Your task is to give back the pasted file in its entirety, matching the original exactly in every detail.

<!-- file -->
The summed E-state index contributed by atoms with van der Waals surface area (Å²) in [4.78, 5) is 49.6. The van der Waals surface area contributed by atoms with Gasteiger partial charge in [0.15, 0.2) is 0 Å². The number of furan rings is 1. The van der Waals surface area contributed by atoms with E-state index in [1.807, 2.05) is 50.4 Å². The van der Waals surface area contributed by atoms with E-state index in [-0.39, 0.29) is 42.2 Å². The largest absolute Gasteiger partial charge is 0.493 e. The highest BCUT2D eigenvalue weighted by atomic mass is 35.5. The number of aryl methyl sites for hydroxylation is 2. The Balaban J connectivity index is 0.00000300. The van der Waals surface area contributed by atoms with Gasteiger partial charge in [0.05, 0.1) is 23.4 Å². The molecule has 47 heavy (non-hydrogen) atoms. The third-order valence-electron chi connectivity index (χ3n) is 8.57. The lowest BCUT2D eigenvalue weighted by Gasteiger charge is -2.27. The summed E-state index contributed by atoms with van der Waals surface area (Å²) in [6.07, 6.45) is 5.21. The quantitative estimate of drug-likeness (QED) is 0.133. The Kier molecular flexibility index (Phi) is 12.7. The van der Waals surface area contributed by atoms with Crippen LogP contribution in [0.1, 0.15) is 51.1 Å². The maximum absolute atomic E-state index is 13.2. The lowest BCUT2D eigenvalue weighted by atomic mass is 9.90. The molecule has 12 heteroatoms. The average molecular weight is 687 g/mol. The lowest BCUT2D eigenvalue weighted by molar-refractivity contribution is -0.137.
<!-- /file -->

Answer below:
The summed E-state index contributed by atoms with van der Waals surface area (Å²) in [4.78, 5) is 49.6. The van der Waals surface area contributed by atoms with Gasteiger partial charge in [0.15, 0.2) is 0 Å². The number of furan rings is 1. The van der Waals surface area contributed by atoms with E-state index in [1.807, 2.05) is 50.4 Å². The van der Waals surface area contributed by atoms with E-state index in [-0.39, 0.29) is 42.2 Å². The largest absolute Gasteiger partial charge is 0.493 e. The highest BCUT2D eigenvalue weighted by atomic mass is 35.5. The number of aryl methyl sites for hydroxylation is 2. The Balaban J connectivity index is 0.00000300. The van der Waals surface area contributed by atoms with Gasteiger partial charge in [0.05, 0.1) is 23.4 Å². The molecule has 47 heavy (non-hydrogen) atoms. The third-order valence-electron chi connectivity index (χ3n) is 8.57. The lowest BCUT2D eigenvalue weighted by Gasteiger charge is -2.27. The summed E-state index contributed by atoms with van der Waals surface area (Å²) in [6.07, 6.45) is 5.21. The quantitative estimate of drug-likeness (QED) is 0.133. The Kier molecular flexibility index (Phi) is 12.7. The van der Waals surface area contributed by atoms with Crippen LogP contribution in [0.1, 0.15) is 51.1 Å². The maximum absolute atomic E-state index is 13.2. The lowest BCUT2D eigenvalue weighted by atomic mass is 9.90. The molecule has 12 heteroatoms. The average molecular weight is 687 g/mol. The lowest BCUT2D eigenvalue weighted by molar-refractivity contribution is -0.137.